OT - Geothermal Heat issue...?

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Please be careful on high wind load, very cold days - I would suggest that if you know that the next day is going to be that way you not do the setback.
I have had Geothermal for more than 20 years, in the early winter and in the spring, set back saves a lot of money, but from about the middle of December to the End of February here in Michigan, we do not do a setback, since the secondary electric elements cost way more than the savings.
I am looking at adding solar thermal heating the south wall of the house next summer to further reduce the winter heating bill. I have 60 feet of southern facing wall that is in direct sunlight almost all of the day. That should give me a good thermal boost on even partly cloudy days.
Doug
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Doug Houseman wrote:

OP has stated a zillion times already he has no aux heating and the unit is sized to handle it w/o. So the aux heat is not an issue for him...
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wrote:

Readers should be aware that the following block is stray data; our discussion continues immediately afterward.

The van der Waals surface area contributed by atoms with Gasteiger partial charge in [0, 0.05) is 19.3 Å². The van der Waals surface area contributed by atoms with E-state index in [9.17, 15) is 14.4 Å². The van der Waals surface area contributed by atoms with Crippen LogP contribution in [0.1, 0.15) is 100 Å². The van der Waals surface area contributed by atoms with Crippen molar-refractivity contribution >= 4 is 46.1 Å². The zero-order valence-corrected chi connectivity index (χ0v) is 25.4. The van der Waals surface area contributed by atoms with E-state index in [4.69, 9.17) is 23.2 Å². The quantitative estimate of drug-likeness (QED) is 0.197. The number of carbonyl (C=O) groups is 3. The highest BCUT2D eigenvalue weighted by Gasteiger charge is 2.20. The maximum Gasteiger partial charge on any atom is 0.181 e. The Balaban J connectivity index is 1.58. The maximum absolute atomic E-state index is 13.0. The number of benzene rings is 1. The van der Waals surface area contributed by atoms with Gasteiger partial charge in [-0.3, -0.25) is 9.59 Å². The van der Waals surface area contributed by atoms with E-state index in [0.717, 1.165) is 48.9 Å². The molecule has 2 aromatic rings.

Now a zillion and one...<BG>
All the best,
--
Kenneth

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On Sat, 08 Dec 2007 16:35:50 -0500, Doug Houseman

Hi Doug,
Your offer good thoughts for the general geo situation, but we do not have resistance auxiliary heat in either of our two buildings. Our systems were designed for 20 year cold days.
All the best,
--
Kenneth

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Kenneth wrote:

I'm wondering if your savings aren't as great as you think. The reason is that on a setback day, you have zero electrical usage as the house coasts down to the setback temp. The next day's usage gets nailed with the recovery time usage. Perhaps week long vs day long alternating periods might mitigate some of this effect?
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So long as he reads the meter after his house i swarmed up, it doesn't matter. But it should be well after it has warmed up as lingering cold spots away from the thermostat will have the effect you suggest. It would be better to read the meter at the same time every night, right before the setback.
--
FF

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Doug Winterburn wrote:

That's an effect if compares only one to the other. The point is, however, that the time integral demand over the days w/ setback is lower than without. Over a period of time when the average daily temp and wind differences average out, the net will still be less with less demand as a simple heat balance will show.
The better overall test would indeed, be to run for a longer period of time at each operating mode and then compensate for the correlating variables. Of course, the ideal test would be to hold the environment fixed... :)
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wrote:

Here in New Hampshire, we often try...
All the best,
--
Kenneth

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